Conducting health survery research in a deep rural South African community: challenges and adaptive strategies
Background: In many parts of the developing world, rural health requires focused policy attention, informed by reliable, representative health data. Yet there is surprisingly little published material to guide health researchers who face the unique set of hurdles associated with conducting field research in remote rural areas.
Methods: In this paper we provide a detailed description of the key challenges encountered during health survey field research carried out in 2010 in a deep rural site in KwaZulu-Natal, South Africa. The aim of the field research was to collect data on the health of children aged 10 to 17 years old, and their primary adult caregivers, as part of a larger national health survey; the research was a collaboration between several South African and foreign universities, South African national government departments, and various NGO partners. In presenting each of the four fieldwork challenges encountered on this site, we describe the initial planning decisions made, the difficulties faced when implementing these in the field, and the adaptive strategies we used to respond to these challenges. We reflect on learnings of potential relevance for the research community.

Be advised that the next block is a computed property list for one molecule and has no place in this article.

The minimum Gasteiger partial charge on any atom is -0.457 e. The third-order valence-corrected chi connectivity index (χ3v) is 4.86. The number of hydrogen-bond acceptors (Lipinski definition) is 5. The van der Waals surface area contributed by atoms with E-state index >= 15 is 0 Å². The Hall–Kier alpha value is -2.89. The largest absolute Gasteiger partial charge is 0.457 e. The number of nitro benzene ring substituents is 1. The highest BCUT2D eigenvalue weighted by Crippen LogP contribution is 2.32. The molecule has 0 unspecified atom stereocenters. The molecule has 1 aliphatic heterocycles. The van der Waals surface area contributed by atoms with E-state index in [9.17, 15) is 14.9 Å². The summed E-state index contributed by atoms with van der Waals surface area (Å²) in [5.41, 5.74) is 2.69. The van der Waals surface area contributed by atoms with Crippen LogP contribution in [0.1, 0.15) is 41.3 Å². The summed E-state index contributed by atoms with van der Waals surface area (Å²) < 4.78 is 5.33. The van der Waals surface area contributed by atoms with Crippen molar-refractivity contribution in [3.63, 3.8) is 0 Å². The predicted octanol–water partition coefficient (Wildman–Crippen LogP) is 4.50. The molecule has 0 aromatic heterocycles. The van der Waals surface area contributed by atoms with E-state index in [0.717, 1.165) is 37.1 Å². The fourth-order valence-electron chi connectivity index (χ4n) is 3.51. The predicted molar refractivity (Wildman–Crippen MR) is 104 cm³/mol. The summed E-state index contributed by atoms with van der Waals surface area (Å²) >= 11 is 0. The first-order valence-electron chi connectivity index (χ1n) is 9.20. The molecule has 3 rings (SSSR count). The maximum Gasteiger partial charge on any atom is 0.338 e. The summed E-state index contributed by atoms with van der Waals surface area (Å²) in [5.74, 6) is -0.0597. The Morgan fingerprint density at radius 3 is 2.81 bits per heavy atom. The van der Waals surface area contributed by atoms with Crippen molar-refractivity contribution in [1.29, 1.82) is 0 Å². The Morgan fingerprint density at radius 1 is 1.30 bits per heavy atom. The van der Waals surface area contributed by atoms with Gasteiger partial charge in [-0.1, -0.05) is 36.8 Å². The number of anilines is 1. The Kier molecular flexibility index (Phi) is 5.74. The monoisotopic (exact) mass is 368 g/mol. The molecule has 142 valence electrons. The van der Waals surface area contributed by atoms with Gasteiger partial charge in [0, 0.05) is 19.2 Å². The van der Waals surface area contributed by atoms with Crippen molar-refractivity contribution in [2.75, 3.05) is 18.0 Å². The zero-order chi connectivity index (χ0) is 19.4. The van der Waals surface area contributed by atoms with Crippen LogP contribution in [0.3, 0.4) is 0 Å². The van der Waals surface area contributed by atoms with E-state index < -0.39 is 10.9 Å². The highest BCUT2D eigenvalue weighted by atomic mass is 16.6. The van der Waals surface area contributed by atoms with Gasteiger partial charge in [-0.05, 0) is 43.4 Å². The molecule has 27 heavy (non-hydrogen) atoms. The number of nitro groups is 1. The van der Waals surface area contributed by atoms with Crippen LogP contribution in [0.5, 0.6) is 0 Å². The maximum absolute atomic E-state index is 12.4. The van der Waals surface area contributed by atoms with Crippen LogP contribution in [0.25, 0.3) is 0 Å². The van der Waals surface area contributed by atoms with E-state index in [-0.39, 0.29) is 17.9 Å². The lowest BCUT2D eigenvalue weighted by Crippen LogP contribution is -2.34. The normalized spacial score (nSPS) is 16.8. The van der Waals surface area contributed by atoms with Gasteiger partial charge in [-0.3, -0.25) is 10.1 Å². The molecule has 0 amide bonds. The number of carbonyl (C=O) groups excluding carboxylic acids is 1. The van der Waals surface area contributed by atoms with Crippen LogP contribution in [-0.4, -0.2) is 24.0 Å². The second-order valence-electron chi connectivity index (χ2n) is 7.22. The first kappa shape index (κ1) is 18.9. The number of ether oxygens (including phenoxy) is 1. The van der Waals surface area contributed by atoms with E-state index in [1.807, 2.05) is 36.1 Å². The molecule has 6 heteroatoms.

Results: Our four key fieldwork challenges were scarce research capacity, staff relocation tensions, logistical constraints, and difficulties related to community buy-in. Addressing each of these obstacles required timely assessment of the situation and adaptation of field plans, in collaboration with our local NGO partner. Adaptive strategies included a greater use of local knowledge; the adoption of tribal authority boundaries as the smallest geopolitical units for sampling; a creative developmental approach to capacity building; and planned, on-going engagement with multiple community representatives.
Conclusions: We argue that in order to maintain high scientific standards of research and manage to ‘get the job done’ on the ground, it is necessary to respond to fieldwork challenges that arise as a cohesive team, with timely, locally-relevant, and often creative, solutions. Budgeting sufficient time and project resources for capacity building and community buy-in processes is also essential when working in remote communities unaccustomed to research. Documenting and sharing field experiences can provide valuable information for other researchers planning to conduct fieldwork in similar contexts.